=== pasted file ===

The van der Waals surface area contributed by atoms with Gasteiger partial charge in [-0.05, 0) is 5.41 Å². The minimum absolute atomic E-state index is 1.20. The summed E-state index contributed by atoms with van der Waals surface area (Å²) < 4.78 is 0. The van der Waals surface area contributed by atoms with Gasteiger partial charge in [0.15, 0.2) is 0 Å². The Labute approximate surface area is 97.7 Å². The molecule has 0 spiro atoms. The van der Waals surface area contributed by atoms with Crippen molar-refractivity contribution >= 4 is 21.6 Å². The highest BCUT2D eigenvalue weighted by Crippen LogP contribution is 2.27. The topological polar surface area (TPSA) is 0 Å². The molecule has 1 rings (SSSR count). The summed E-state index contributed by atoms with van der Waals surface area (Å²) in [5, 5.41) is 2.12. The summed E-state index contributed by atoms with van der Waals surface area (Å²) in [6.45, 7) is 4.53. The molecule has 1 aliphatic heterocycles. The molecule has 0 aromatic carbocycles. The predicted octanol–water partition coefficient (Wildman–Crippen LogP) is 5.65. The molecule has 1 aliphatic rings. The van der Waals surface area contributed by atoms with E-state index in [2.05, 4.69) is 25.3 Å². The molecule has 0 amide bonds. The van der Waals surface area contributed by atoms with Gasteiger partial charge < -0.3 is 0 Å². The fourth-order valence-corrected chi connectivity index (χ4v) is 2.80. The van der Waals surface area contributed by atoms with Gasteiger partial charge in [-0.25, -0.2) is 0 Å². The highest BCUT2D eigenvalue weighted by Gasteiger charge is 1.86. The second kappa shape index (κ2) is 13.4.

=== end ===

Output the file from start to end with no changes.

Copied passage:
The van der Waals surface area contributed by atoms with Gasteiger partial charge in [-0.05, 0) is 5.41 Å². The minimum absolute atomic E-state index is 1.20. The summed E-state index contributed by atoms with van der Waals surface area (Å²) < 4.78 is 0. The van der Waals surface area contributed by atoms with Gasteiger partial charge in [0.15, 0.2) is 0 Å². The Labute approximate surface area is 97.7 Å². The molecule has 0 spiro atoms. The van der Waals surface area contributed by atoms with Crippen molar-refractivity contribution >= 4 is 21.6 Å². The highest BCUT2D eigenvalue weighted by Crippen LogP contribution is 2.27. The topological polar surface area (TPSA) is 0 Å². The molecule has 1 rings (SSSR count). The summed E-state index contributed by atoms with van der Waals surface area (Å²) in [5, 5.41) is 2.12. The summed E-state index contributed by atoms with van der Waals surface area (Å²) in [6.45, 7) is 4.53. The molecule has 1 aliphatic heterocycles. The molecule has 0 aromatic carbocycles. The predicted octanol–water partition coefficient (Wildman–Crippen LogP) is 5.65. The molecule has 1 aliphatic rings. The van der Waals surface area contributed by atoms with E-state index in [2.05, 4.69) is 25.3 Å². The molecule has 0 amide bonds. The van der Waals surface area contributed by atoms with Gasteiger partial charge < -0.3 is 0 Å². The fourth-order valence-corrected chi connectivity index (χ4v) is 2.80. The van der Waals surface area contributed by atoms with Gasteiger partial charge in [-0.25, -0.2) is 0 Å². The highest BCUT2D eigenvalue weighted by Gasteiger charge is 1.86. The second kappa shape index (κ2) is 13.4.